Satanism Is What Atheism Is Not
I am an atheist because of what I don’t believe. I am a Satanist because of what I do believe. To be clear, when I say I am an atheist, it means that I do not believe in any gods. My skepticism goes further than mere atheism, though, because I do not believe in any supernatural phenomena at all. If any proof of supernatural phenomena ever comes to light, I will happily reconsider my position.
None of this says anything about what I do believe. Atheism does not compel any particular moral structure. Atheism does not compel reason, rationality, or an evidence-based epistemology; it simply rejects belief in gods. Atheists can be entirely irrational and superstitious, yet still rightly call themselves atheists simply by way of rejecting belief in gods. Atheism makes no other assertions about the nature of reality or what constitutes a life well spent.
I am a Satanist because I believe in reason. I am a Satanist because I believe in justice. I am a Satanist because I view science as humanity’s best tool for uncovering truth and understanding reality, from the smallest particle to the cosmic filaments that criss-cross the universe. I am a Satanist because I recognize the value and utility of a religious framework that can serve humanity commendably in the absence of supernaturalism and fear getting in the way.
I am a member of the Satanic Temple because its mission is to encourage benevolence and empathy among all people, reject tyrannical authority, advocate practical common sense and justice, and be directed by the human conscience to undertake noble pursuits guided by the individual will. I am a member of the Satanic Temple because I believe in bodily autonomy for all and, as such, reproductive rights for women, I believe in the freedom of and freedom from religion, I believe in gay rights, I believe in feminism, I believe Black Lives Matter, I believe in the power of science to bring the truth to light, and I believe a thriving community of Satanists is essential to adding to the diversity of voices that discusses and directs the events of the world.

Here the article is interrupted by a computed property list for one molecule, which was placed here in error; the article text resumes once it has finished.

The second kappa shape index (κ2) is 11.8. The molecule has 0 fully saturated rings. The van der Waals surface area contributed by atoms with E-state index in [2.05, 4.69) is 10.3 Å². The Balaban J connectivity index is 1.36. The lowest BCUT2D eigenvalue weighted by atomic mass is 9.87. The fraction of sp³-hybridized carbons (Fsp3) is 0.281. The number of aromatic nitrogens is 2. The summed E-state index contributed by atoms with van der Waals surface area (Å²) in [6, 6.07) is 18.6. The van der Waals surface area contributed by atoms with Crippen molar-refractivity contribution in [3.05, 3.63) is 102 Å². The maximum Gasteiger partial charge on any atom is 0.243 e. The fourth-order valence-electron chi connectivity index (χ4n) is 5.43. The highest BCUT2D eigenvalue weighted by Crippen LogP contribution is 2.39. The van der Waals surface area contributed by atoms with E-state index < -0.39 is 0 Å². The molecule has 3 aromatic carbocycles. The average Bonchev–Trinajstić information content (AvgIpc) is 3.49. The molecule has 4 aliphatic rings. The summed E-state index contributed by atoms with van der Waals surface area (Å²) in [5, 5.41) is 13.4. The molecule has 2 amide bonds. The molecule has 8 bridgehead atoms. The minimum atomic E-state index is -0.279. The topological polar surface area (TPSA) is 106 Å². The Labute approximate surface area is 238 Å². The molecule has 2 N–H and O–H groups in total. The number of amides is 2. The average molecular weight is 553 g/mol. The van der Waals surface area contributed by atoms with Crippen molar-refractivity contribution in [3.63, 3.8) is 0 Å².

I don’t just believe in these things; I also believe in working to achieve them, and The Satanic Temple is a pragmatic, action-oriented religion that operates in the real world. I do not consider a life of thinking and never doing acceptable for me, so I choose to join in and make a positive difference.
I recognize the controversial perception the world has of Satan, but I am not in this to be edgy or upset Christians. I am not an aggrieved ex-Christian with an ax to grind; my own exposure to Christianity in my youth was relatively mild. All religions have the right to adopt the iconography, practies, and aesthetics they wish, be it a horned devil, a man nailed to a Roman torture device, or whatever else. I view Satan as a much-needed icon of rebellion and freethought in a world awash in arbitrary interpretations of authoritarian doctrine. I think it is important to do good works under the banner of Satan, to upset the narrative that only those who hold to superstitious dogma may claim the moral high ground, and to acknowledge that standing up to unjust, repressive theocracy means being branded a villain by theocrats. If that is villainy, then I embrace it.
There is no choice between atheism and Satanism. You can choose both. To all the atheists out there, I say, “I know what you don’t believe, now tell me what you do you believe.”